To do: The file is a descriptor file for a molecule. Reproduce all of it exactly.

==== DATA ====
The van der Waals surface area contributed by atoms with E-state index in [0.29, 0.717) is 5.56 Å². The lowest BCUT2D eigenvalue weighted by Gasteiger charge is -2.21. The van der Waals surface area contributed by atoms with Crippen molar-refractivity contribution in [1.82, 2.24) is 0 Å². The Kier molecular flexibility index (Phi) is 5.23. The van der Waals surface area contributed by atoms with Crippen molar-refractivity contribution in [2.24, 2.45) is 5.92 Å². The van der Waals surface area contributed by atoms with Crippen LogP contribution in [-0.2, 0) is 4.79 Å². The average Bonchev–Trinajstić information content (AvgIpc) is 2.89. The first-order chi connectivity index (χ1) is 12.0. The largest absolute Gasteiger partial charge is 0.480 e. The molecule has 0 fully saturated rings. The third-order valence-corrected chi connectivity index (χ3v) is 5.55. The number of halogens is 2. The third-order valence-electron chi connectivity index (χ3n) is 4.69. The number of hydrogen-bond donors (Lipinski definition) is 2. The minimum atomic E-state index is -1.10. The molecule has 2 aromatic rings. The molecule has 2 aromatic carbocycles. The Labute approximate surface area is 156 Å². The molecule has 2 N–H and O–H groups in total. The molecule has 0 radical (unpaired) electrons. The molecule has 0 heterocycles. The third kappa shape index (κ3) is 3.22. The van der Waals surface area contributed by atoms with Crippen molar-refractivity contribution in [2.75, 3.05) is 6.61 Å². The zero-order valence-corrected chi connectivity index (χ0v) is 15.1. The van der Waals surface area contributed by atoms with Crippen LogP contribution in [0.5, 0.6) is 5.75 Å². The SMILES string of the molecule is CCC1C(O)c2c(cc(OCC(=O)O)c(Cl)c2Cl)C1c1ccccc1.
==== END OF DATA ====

The van der Waals surface area contributed by atoms with E-state index in [0.29, 0.717) is 5.56 Å². The lowest BCUT2D eigenvalue weighted by Gasteiger charge is -2.21. The van der Waals surface area contributed by atoms with Crippen molar-refractivity contribution in [1.82, 2.24) is 0 Å². The Kier molecular flexibility index (Phi) is 5.23. The van der Waals surface area contributed by atoms with Crippen molar-refractivity contribution in [2.24, 2.45) is 5.92 Å². The van der Waals surface area contributed by atoms with Crippen LogP contribution in [-0.2, 0) is 4.79 Å². The average Bonchev–Trinajstić information content (AvgIpc) is 2.89. The first-order chi connectivity index (χ1) is 12.0. The largest absolute Gasteiger partial charge is 0.480 e. The molecule has 0 fully saturated rings. The third-order valence-corrected chi connectivity index (χ3v) is 5.55. The number of halogens is 2. The third-order valence-electron chi connectivity index (χ3n) is 4.69. The number of hydrogen-bond donors (Lipinski definition) is 2. The minimum atomic E-state index is -1.10. The molecule has 2 aromatic rings. The molecule has 2 aromatic carbocycles. The Labute approximate surface area is 156 Å². The molecule has 2 N–H and O–H groups in total. The molecule has 0 radical (unpaired) electrons. The molecule has 0 heterocycles. The third kappa shape index (κ3) is 3.22. The van der Waals surface area contributed by atoms with Crippen molar-refractivity contribution in [2.75, 3.05) is 6.61 Å². The zero-order valence-corrected chi connectivity index (χ0v) is 15.1. The van der Waals surface area contributed by atoms with Crippen LogP contribution in [0.5, 0.6) is 5.75 Å². The SMILES string of the molecule is CCC1C(O)c2c(cc(OCC(=O)O)c(Cl)c2Cl)C1c1ccccc1.